There's nothing particularly magical about the black arrow, but it was an inheritance from Bard's ancestors and (the head at least) may have ultimately been forged in Erebor. This is all we hear about it:
Now [Bard] shot with a great yew bow, till all his arrows but one were spent. The flames were near him. His companions were leaving him. He bent his bow for the last time. Suddenly out of the dark something fluttered to his shoulder. He started—but it was only an old thrush. Unafraid it perched by his ear and it brought him news. Marvelling he found he could understand its tongue, for he was of the race of Dale.
"Wait! Wait!" it said to him. "The moon is rising. Look for the hollow of the left breast as he flies and turns above you!" And while Bard paused in wonder it told him of tidings up in the Mountain and of all that it had heard. Then Bard drew his bow-string to his ear. The dragon was circling back, flying low, and as he came the moon rose above the eastern shore and silvered his great wings.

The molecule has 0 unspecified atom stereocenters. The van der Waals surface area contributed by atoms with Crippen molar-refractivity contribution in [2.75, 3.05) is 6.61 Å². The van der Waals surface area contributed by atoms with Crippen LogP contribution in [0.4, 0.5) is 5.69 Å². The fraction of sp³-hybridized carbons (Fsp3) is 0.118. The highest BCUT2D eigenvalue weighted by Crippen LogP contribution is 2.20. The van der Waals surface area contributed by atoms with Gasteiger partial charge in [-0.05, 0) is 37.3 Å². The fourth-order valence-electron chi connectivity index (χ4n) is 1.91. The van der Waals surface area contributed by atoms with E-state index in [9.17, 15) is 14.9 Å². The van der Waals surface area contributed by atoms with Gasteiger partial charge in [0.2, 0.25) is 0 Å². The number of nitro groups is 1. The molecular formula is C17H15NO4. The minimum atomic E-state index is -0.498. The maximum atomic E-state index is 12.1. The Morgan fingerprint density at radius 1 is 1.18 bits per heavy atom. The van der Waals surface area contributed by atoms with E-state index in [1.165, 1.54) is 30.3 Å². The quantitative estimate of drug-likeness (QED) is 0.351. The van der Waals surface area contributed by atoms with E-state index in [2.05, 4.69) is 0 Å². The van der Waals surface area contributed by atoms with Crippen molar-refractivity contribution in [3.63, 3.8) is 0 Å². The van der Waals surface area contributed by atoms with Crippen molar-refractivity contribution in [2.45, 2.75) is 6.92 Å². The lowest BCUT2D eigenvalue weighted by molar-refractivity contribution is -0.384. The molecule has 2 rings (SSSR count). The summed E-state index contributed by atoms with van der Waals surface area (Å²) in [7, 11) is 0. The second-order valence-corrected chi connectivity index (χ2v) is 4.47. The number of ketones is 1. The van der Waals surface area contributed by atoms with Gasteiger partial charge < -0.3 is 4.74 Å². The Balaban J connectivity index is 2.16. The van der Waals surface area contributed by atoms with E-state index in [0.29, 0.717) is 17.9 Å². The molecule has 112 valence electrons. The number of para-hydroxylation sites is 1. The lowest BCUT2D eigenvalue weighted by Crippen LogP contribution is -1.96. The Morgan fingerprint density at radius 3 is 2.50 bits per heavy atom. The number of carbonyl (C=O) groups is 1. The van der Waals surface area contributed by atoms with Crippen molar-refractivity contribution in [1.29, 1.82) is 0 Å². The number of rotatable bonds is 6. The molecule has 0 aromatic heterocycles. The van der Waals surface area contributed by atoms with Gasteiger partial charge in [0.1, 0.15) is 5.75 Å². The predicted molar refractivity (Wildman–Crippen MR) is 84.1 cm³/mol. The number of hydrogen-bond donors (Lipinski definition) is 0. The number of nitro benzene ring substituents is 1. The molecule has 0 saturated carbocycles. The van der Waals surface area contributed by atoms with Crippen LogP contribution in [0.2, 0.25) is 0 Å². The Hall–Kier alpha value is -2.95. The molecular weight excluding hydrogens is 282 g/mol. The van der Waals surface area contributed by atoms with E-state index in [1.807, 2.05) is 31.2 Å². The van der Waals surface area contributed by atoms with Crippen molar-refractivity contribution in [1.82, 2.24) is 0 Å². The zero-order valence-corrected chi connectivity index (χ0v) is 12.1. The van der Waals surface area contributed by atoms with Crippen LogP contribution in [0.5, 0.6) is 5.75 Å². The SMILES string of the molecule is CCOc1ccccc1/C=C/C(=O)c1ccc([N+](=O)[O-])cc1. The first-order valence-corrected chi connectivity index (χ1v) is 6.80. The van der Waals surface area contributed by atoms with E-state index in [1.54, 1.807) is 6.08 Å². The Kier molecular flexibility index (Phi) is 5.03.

"Arrow!" said the bowman. "Black arrow! I have saved you to the last. You have never failed me and always I have recovered you. I had you from my father and he from of old. If ever you came from the forges of the true king under the Mountain, go now and speed well!"
The dragon swooped once more lower than ever, and as he turned and dived down his belly glittered white with sparkling fires of gems in the moon—but not in one place. The great bow twanged. The black arrow sped straight from the string, straight for the hollow by the left breast where the foreleg was flung wide. In it smote and vanished, barb, shaft and feather, so fierce was its flight. With a shriek that deafened men, felled trees and split stone, Smaug shot spouting into the air, turned over and crashed down from on high in ruin.
And that's about it. There are no magical qualities, just age (which is always a plus in Tolkien's works) and possible Dwarvish origin; and Bard seems to have been a particularly skillful archer, and to have known about Smaug's one weak spot, which happens to have been right over the heart.